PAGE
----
Since President Trump’s inauguration in January, the energy industry has awaited a series of executive orders to review the Clean Power Plan and loosen restrictions on coal production. Those orders are expected to take place this week.
The President will most likely begin the process of eliminating the Clean Power Plan and ending a moratorium on coal mining on federal lands. White House officials told Reuters that rescinding the federal coal-leasing moratorium is part of an upcoming executive order.
But repealing the Clean Power Plan would have significant impacts on the United States’ economy and the health of its citizens, according to new analysis from Energy Innovation, a clean energy think tank. A model by Energy Innovation’s Jeffrey Rissman and published by Forbes outlines some of the possible consequences of the United States’ abandonment of this climate regulation.
“Repealing the Clean Power Plan would be a terrible mistake,” writes Rissman. “A repeal would increase costs to the US economy by hundreds of billions of dollars, cut years off the lives of tens of thousands of Americans, and sacrifice US technological leadership and job creation.”
Rissman’s statement is based on models created by an open-source tool called the Energy Policy Simulator. The simulator is used to estimate the long-term effects of energy policies. Its models have been peer reviewed by scientists at MIT, Stanford University, Berkeley National Laboratory, and the National Renewable Energy Laboratory.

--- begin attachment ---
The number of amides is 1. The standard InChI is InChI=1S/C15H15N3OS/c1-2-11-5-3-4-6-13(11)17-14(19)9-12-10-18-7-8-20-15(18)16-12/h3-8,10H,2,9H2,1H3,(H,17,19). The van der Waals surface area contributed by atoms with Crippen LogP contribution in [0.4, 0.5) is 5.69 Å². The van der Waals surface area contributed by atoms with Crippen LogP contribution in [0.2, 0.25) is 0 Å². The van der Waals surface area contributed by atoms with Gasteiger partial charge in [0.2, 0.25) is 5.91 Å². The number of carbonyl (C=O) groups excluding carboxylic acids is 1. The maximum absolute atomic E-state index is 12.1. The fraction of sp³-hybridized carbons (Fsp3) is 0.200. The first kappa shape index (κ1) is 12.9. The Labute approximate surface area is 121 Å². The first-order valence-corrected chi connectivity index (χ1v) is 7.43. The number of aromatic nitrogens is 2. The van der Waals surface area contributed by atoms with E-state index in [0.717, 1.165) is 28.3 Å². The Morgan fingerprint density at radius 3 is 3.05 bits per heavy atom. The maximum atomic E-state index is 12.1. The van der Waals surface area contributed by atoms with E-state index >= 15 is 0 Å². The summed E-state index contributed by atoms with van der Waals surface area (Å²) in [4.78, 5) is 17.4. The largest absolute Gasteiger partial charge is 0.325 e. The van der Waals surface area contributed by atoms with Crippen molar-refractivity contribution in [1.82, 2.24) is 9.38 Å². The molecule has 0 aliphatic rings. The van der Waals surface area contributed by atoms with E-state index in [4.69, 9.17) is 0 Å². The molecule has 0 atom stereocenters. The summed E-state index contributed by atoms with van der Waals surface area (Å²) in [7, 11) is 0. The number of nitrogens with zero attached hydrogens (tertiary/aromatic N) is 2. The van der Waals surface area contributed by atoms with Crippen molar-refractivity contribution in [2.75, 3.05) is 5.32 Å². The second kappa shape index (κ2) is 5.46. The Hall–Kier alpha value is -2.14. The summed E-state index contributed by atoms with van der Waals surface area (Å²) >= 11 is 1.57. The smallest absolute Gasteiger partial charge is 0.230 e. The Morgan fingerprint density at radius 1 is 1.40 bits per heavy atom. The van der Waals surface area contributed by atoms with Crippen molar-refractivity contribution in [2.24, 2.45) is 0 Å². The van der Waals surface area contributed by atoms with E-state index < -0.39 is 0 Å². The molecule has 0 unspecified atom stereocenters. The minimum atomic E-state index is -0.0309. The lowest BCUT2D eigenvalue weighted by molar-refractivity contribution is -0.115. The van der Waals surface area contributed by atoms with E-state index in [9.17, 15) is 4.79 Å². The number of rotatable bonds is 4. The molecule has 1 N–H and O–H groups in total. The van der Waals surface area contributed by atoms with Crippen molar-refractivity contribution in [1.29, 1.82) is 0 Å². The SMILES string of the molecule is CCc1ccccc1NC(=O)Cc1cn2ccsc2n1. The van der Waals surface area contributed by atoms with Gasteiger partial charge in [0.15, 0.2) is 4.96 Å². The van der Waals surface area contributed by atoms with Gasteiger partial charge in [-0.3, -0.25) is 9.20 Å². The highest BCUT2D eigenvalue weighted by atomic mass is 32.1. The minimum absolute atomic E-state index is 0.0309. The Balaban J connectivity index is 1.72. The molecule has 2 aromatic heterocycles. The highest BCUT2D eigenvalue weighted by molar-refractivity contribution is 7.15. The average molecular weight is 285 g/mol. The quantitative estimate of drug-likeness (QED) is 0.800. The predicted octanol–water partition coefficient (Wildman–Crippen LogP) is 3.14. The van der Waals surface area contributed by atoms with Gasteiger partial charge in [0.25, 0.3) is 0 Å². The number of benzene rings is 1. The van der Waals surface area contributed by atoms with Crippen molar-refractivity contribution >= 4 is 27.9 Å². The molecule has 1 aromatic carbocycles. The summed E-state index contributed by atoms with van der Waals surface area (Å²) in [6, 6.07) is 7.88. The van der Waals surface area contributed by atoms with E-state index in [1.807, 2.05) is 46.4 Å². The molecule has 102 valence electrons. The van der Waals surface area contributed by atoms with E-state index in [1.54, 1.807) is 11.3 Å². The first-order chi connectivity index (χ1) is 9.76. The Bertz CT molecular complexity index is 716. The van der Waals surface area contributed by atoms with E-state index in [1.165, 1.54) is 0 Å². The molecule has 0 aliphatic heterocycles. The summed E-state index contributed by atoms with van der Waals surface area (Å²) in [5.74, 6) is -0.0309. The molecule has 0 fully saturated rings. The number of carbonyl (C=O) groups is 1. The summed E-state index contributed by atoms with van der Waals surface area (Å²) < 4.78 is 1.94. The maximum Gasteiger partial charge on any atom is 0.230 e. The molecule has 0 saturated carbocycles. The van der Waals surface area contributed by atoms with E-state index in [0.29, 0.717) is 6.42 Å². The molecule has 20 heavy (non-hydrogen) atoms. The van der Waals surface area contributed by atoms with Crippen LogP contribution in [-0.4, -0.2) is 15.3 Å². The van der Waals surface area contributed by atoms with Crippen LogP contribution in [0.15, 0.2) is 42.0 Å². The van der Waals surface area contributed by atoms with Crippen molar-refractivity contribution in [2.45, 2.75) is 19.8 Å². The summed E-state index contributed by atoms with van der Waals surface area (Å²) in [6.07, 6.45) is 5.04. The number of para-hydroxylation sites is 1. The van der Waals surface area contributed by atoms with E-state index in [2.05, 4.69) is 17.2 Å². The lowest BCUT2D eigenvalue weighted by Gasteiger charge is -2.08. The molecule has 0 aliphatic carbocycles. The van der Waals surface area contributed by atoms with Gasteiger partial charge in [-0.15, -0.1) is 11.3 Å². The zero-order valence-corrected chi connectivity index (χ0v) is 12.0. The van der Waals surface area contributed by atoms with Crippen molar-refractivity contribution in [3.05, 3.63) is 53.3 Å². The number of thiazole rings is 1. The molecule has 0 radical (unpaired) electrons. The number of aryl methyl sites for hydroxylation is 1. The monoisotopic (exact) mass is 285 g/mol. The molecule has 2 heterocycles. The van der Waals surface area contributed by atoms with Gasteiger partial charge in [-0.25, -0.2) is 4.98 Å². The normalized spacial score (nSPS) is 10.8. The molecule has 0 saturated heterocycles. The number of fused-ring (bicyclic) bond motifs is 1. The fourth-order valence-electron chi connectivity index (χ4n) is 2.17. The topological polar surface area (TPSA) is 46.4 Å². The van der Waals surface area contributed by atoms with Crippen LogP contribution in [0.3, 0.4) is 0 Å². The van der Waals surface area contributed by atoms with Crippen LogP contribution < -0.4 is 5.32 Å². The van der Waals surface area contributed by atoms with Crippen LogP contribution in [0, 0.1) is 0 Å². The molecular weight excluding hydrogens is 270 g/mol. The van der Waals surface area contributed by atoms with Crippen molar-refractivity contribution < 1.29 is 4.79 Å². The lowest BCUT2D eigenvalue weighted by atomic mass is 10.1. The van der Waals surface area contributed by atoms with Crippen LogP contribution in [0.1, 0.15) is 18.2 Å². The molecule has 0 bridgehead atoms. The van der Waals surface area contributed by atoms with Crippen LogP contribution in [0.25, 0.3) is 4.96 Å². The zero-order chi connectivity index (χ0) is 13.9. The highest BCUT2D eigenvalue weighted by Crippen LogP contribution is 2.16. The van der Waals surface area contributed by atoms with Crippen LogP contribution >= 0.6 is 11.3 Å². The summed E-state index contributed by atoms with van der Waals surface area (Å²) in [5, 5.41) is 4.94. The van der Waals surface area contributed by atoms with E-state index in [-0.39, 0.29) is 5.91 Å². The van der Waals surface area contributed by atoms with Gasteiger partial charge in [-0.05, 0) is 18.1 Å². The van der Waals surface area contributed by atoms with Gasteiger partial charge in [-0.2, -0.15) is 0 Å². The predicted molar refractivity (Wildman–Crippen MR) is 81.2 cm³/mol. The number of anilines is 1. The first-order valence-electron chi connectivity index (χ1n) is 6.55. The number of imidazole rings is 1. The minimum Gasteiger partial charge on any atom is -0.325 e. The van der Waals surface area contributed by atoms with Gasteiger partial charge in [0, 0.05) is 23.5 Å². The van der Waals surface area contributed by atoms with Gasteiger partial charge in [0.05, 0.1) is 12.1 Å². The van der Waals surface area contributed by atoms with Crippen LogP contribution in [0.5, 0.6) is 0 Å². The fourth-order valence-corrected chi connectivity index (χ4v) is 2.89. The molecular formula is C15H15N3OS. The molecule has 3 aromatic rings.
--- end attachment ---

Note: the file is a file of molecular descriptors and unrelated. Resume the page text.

The model Rissman produced indicates that repeal could have significant impacts on the US economy and the health of its citizens. In fact, by 2030 the study shows that the repeal would lead to an increase in carbon dioxide emissions of more than 500 million metric tons. By 2050, the amount rises to 1,200 million metric tons. “Repealing the CPP would increase particulate emissions, causing more than 40,000 premature deaths in 2030 and more than 120,000 premature deaths in 2050,” Rissman explains.
Beyond health, the model predicts that repealing the Clean Power Plan would also have a significant effect on the US generation mix, allowing more coal to serve as grid support. In fact, it estimates that the grid would feature about 246 GW of coal capacity in 2030, 55% more than it forecasts to be in service in 2030 if the Clean Power Plan were kept in place.
Repeal would also limit the amount of wind and solar integration, according to the model. Wind capacity in 2030 would be about 35% lower than with the climate rules and solar is estimated to be 23% lower than it would be under the Clean Power Plan.
Although a variety of factors will affect the future generation mix and carbon emission levels, it will be interesting to observe whether the US follows the model’s estimates. What are your predictions?